Back to May 2013

Feral Hogs: A hidden danger among food safety concerns

There has been a lot of talk about food safety and as you read in Charles Graham’s article in February, “New food safety regulations on the horizon,” several of the new regulations were discussed.

Food safety is a major concern for all industries and it may take only one outbreak to greatly affect the future of these industries. For the past few years, I have heard rumors that shellers are considering not buying pecans where livestock have been grazed under the trees as a means to reduce the risk of human pathogen contamination. These shellers are worried mainly about Salmonella and/or Escherichia coli (E. coli) contamination in pecans from manure of livestock. There are both harmless and harmful strains of E. coli. Harmless strains are typically part of the normal gut flora benefiting their host (humans or livestock), by producing biochemicals needed for normal growth and metabolism or preventing the establishment of pathogenic bacteria. However, E. coli O157:H7 is harmful and of great concern.

I agree there is a concern for grazing livestock and of the use of animal litter in orchards. However, I would like to point out that there are other concerns that should be addressed that may not be easily controlled by the grower.

This past year, in collaboration with Oklahoma State University, we started a study addressing “Does cattle grazing increase the food safety risks of native pecan?” We have taken a different approach in this study than what has been done before. We not only sampled cattle, pecans, soil and harvesting equipment, but we also sampled wildlife that were present in the pecan orchard. We sampled squirrels, crows, feral hogs and deer.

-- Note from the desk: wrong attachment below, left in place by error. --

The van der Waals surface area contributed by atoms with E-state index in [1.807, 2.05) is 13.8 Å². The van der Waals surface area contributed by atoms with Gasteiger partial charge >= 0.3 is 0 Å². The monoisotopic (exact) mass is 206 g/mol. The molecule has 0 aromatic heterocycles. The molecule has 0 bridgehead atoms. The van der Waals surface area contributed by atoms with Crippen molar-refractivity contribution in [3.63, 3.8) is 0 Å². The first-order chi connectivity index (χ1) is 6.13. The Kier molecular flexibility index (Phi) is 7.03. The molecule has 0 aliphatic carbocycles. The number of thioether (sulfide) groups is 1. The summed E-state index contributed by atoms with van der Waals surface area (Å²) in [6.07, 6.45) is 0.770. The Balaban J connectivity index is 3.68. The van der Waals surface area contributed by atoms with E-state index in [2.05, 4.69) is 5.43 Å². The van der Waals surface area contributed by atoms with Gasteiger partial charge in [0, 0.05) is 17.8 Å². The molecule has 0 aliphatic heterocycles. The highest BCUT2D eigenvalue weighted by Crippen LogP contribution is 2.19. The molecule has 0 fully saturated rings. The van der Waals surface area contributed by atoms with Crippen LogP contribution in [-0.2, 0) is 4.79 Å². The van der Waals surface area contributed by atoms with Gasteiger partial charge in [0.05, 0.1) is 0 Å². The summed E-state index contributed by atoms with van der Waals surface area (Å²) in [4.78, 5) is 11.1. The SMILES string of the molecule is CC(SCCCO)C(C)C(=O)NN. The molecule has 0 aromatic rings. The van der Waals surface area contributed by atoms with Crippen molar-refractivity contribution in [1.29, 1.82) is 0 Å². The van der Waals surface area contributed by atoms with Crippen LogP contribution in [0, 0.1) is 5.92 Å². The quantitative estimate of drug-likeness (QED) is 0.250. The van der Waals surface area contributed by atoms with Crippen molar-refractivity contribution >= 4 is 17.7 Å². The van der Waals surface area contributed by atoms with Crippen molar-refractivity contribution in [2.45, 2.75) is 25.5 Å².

The preliminary results of this study indicated that wildlife has the potential to contaminate pecans. As we all know crows are a constant battle in the pecan orchard. Normally we are fighting crows trying to save as many pecans as we can. However, there is a bigger concern with crows. Of the crows sampled in this study over 53 percent tested positive for E. coli O157:H7 and 13 percent tested positive for Salmonella. Of the deer and hogs sampled, 40 percent tested positive for E. coli O157:H7 and Salmonella. Unfortunately, complete wildlife elimination is virtually impossible. In order to address these concerns, focus should be directed to sterilization practices once pecans are harvested.

The National Pecan Shellers Association has already taken precautions by setting standards for sterilization. However, a major concern for the pecan industry is the small crackers that do not take precautions. While cattle grazing may be eliminated or lessened in the orchard, it is critical to take note of the wildlife impact on pecan safety.

Author Photo

Charles Rohla

Rohla is Manager of the Center of Pecan and Specialty Agriculture at the Noble Research Institute, Ardmore, Oklahoma.